When you look through the book Traction or Get a Grip, it’s pretty to see the surface level benefits of the EOS Management System. The Entrepreneurial Operating System® (or EOS) has dozens of tools that help organize a business for both short and long term success. Tools like the Accountability Chart™, the Scorecard™, EOS Rocks™, and more bring in a culture of accountability. But, don’t overlook one of the biggest benefits: transparency in the workplace.
So let’s talk about how transparency within the executive team can be a catalyst for positive company wide change.
(Click here to skip straight to the Transparency Guide)
Dangers Of Dishonesty
First let’s talk about what I mean when I say dishonesty and how it relates to transparency in the workplace.
Dishonesty Doesn’t Just Mean Lying
The biggest issue I deal with when trying to address transparency in the workplace with a business is that many think that dishonesty is limited to lying. Obviously lying has no place in the board room. Any outright lying among C-level execs undermines a company and should be addressed immediately.
However, there is a lot more to dishonesty that just lies.
Total transparency in the workplace comes from being 100% willing to call out the truth. And I really mean 100%. You need to be able to let people know when you don’t have everything you need to make a decision. Here are some examples of when a lack of total, total honesty is harmful.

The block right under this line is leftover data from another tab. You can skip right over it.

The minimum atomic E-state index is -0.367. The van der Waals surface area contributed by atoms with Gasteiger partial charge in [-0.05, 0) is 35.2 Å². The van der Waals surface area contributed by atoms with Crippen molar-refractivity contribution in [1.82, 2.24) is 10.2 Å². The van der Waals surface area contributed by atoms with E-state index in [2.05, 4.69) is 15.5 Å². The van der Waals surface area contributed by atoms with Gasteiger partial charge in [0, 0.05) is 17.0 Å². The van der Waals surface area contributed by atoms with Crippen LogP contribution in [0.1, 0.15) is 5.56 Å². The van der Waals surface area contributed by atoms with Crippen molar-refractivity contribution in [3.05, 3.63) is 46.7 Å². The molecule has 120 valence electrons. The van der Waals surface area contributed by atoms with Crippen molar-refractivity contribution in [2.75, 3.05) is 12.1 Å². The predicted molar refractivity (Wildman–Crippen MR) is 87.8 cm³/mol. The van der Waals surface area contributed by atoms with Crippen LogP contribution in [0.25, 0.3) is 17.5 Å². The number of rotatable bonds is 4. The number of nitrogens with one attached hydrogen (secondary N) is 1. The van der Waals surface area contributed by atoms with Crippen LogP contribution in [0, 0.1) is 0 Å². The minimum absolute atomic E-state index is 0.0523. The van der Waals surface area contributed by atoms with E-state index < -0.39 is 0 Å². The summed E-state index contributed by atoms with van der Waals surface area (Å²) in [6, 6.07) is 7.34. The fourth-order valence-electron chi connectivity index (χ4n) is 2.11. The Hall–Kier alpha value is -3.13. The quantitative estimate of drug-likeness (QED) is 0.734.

- A colleague doesn’t fit in with the company culture
- A target number (sales, etc) is regularly off
- Team member are making conflicting plans
- The team is ignoring a major problem
Your team is there to support a company. Your goal is to provide a service or create a product that you’re proud of. Being on the same page with the executive team is not an optional part of achieving that goal.
[bctt tweet=”A lack of transparency in the work place will torpedo any business, big or small.” username=””]
When Dishonesty Gets Out Of Control
Most importantly, dishonesty gets out of control. You, as a team member, need to understand that. Dishonesty in the workplace can and will fester for a long time. But, eventually, inexorably it causes nearly irreparable damage.
Let me give you an example of how a lack of transparency in the work place will torpedo any business, big or small.
We all know about companies like Enron being toppled by massively unethical scandals. But, what about the small business down the road being eaten from the inside out, because they weren’t addressing their problems. For anonymity we’ll call this company Flower Power.
A Cautionary Tale
Flower Power makes a great product and has a great team. The owners have known each other for years and were really excited to launch just a couple of years ago. But, it didn’t take long for a lack of transparency in the workplace to sink their ship.
See, Frank, the CMO, was making deals and creating marketing opportunities without consulting with the team. Teddy, the COO, wasted tens of thousands buying and renovating a property that didn’t make sense for their needs. And Will, the founder and chief share holder, he was micromanaging as much as he could to avoid giving his honest opinion on bigger picture problems he saw on the horizon.